Cosmic Jazz has always taken a broad definition of what constitutes jazz. Purists may not like some of the tunes we play, but here at CJ we believe that the influence of jazz is wider than any genre and that cross currents diversify and grow the music into new structures and styles.
The featured album this week from Steve Lehman & Selebeyone is an interesting exemplar of this. Selebeyone is a word in the Wolof language spoken in the West African country of Senegal – it means intersection. Kwami Coleman’s album sleeve notes explain how the word converges idiomatically with French and Arabic and conveys the intersection of forces in motion on the record from hip hop to emceeing and djing/electronic musical production to jazz. As Coleman states “For Selebeyone, when distinct languages, musical idioms and cultural origins intermingle, the product is a confluence of words, sonic textures, and ideas”. In practical terms, this means alto sax player Steve Lehman is joined by Maciek Lasserre on soprano, Carlos Homs on piano and keys, Drew Gress on acoustic bass, Damion Reid on drums – and also two hip hop vocalists: Gaston Bandimic in Wolof and HPrizm in English. Check out this exciting music with an open mind and ears.
We began this week’s show with more Polish music from sax player Tomasz Wendt and his tune For D. Also featured this week was yet another of the outstanding group of jazz musicians from Poland. Tomasz Chyla is a violinist who leads a quintet including musicians active with other Polish groups – among them Algorhythm whom we’ve featured on the programme. Chyla takes a clear lead on the this debut album Eternal Entropy, but there is much interplay with the other musicians, especially Szymon Burnos on piano and Piotr Checki on sax. The music is both delicate and strong, and on the tune Three Shades of Black builds up to great intensity.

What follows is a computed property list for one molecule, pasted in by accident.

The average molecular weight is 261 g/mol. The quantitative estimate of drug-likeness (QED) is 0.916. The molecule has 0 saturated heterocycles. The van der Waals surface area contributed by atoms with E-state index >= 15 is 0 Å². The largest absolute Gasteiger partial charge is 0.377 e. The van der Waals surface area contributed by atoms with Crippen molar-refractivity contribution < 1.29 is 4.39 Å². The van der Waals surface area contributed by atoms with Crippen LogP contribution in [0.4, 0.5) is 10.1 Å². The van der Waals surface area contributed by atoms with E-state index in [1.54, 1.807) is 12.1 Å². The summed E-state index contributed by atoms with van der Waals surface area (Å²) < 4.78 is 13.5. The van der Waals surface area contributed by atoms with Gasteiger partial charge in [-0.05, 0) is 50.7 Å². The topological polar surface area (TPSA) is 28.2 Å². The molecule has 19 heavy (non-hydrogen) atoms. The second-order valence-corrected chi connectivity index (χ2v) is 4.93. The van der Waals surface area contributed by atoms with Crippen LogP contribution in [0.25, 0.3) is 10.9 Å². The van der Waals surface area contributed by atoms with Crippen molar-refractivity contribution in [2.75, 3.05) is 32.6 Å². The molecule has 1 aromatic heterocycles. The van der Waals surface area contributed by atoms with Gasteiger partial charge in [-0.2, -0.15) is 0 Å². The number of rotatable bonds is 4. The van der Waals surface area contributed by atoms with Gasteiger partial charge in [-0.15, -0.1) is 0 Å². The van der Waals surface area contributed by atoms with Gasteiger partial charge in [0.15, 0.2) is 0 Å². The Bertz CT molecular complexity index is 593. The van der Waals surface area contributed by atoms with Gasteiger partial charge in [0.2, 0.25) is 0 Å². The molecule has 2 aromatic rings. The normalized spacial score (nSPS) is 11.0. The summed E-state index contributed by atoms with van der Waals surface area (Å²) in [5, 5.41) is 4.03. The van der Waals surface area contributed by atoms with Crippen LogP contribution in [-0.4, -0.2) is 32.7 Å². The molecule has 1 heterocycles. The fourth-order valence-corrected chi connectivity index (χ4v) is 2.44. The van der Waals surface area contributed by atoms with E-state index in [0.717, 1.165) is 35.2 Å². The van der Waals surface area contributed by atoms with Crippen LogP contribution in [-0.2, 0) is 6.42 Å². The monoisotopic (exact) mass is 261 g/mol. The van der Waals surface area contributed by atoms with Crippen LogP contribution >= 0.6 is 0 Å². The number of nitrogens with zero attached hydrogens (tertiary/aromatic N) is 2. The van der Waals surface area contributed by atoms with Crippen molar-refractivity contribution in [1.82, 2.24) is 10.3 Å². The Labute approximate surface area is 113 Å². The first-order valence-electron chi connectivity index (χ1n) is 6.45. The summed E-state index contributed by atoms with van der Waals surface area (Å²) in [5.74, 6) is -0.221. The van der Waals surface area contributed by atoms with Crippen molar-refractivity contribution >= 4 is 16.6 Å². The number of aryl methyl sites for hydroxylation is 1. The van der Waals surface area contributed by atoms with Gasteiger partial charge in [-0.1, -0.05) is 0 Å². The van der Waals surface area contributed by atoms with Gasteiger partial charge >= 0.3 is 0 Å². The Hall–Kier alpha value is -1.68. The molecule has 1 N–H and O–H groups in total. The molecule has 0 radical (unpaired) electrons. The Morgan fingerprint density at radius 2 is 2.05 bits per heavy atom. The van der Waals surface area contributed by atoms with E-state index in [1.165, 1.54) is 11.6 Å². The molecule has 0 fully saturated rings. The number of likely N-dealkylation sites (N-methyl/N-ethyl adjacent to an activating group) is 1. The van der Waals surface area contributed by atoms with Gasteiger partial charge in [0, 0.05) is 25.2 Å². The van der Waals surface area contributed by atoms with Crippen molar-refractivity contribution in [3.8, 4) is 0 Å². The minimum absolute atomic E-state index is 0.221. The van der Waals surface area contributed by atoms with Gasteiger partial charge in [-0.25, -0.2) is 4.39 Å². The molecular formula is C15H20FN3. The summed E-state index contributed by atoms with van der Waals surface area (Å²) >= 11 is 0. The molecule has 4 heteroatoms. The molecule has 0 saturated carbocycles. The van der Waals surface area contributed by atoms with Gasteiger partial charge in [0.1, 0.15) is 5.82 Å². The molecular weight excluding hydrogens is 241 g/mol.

The impending opening of the 2017 Aldeburgh Festival in Suffolk UK – a festival founded by Benjamin Britten and Peter Pears – marked an appropriate time to recognise the work of the Aldeburgh Foundation which has promoted musicians beyond the classical origins of the festival. Arnie Somogyi’s Ambulance were the first jazz musicians to gain a music-making residency at the Snape Maltings home of the Foundation. Pianist Tim Lapthorn composed Solace to describe the ambience as he played solo in one of the rooms at Snape.
Finally, there is always room on the programme to play some of our favourite tunes – the first from veteran pianist Ahmad Jamal whose new album Marseille is just out and the second from legendary saxophonist John Coltrane, who is the subject of a new documentary film Chasing Trane out later this year. Interestingly, 86 year old Jamal features rapper Abd Al Malik accompanying his regular extended trio – listen here.
- Tomasz Wendt Trio – For D from Behind the Strings
- Steve Lehman & Selebeyone – Hybrid from Selebeyone
- Steve Lehman & Selebeyone – Dualism from Selebeyone
- Steve Lehman & Selebeyone – Bamba from Selebeyone
- John Coltrane – Stellar Regions from Stellar Regions
- Arnie Somogyi’s Ambulance – Solace from Accident and Insurgency
- Tomasz Chyla Quintet – Three Shades of Black from Eternal Entropy
- Tomasz Chyla Quintet – Last Hope from Eternal Entropy
- Ahmad Jamal – Sunday Afternoon from Live in Marciac
Derek is listening to: